The Federal Bureau of Investigation pressures Facebook to take down alleged Russian “disinformation” at the behest of Ukrainian intelligence, according to a senior Ukrainian official who corresponds regularly with the FBI. The same official said that Ukrainian authorities define “disinformation” broadly, flagging many social media accounts and posts that he suggested may simply contradict the Ukrainian government’s narrative.
“Once we have a trace or evidence of disinformation campaigns via Facebook or other resources that are from the U.S., we pass this information to the FBI, along with writing directly to Facebook,” said llia Vitiuk, head of the Department of Cyber Information Security in the Security Service of Ukraine.
“We asked FBI for support to help us with Meta, to help us with others, and sometimes we get good results with that,” noted Vitiuk. “We say, ‘Okay, this was the person who was probably Russia’s influence.'”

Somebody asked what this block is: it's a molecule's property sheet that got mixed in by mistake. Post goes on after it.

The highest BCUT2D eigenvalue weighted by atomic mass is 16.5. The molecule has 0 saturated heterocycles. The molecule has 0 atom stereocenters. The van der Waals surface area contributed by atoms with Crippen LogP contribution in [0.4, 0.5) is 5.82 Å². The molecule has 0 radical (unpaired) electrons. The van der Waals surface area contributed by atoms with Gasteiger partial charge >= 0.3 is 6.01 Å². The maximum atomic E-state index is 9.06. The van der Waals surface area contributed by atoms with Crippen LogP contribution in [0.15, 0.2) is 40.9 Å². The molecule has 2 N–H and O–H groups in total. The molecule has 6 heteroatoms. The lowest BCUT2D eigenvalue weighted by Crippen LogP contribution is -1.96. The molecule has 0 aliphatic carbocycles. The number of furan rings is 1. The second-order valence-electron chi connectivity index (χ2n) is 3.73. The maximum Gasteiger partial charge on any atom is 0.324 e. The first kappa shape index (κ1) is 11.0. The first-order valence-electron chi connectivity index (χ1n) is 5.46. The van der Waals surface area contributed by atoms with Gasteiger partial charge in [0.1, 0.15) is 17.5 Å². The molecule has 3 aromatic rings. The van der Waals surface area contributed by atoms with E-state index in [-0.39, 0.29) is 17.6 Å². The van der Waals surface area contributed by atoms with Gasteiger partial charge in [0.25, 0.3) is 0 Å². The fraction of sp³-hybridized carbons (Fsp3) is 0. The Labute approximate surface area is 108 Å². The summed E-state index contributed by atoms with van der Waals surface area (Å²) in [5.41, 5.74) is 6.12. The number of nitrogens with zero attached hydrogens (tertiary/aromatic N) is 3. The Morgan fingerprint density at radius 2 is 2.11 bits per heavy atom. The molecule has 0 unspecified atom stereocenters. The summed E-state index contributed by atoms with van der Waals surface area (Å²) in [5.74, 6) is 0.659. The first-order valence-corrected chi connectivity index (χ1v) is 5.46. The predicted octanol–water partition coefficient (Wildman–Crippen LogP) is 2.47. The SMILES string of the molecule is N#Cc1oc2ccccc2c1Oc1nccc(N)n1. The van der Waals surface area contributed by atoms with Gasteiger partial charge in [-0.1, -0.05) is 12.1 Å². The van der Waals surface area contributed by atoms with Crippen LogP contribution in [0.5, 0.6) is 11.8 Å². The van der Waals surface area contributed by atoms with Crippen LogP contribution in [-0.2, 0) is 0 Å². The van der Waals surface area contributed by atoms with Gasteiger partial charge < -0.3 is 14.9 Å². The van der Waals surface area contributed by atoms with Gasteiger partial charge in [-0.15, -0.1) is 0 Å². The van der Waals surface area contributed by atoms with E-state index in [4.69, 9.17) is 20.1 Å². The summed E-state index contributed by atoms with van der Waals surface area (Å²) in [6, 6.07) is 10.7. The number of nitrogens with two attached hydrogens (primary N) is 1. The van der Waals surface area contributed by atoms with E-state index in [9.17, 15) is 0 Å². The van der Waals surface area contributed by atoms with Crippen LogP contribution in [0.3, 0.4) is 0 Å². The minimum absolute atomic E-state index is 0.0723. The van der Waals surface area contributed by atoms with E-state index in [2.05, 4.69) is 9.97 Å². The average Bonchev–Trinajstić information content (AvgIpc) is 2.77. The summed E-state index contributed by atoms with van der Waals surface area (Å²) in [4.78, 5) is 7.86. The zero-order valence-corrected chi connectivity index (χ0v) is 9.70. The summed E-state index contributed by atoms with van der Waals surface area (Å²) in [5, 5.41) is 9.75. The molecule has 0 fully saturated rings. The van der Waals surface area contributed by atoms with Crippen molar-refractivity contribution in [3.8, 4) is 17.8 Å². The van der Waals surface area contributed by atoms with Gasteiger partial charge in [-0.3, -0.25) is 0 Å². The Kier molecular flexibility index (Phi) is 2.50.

Vitiuk, in an interview, said that he is a proponent of free speech and understands concerns around social media censorship. But he also admitted that he and his colleagues take a deliberately expansive view of what counts as “Russian disinformation.”
“When people ask me, ‘How do you differentiate whether it is fake or true?’ Indeed it is very difficult in such an informational flow,” said Vitiuk. “I say, ‘Everything that is against our country, consider it a fake, even if it’s not.’ Right now, for our victory, it is important to have that kind of understanding, not to be fooled.”
In recent weeks, Vitiuk said, Russian forces have used various forms of disinformation to manufacture fake tension between President Volodymyr Zelenskyy and Valerii Zaluzhnyi, the four-star general who serves as commander-in-chief of Ukraine’s military.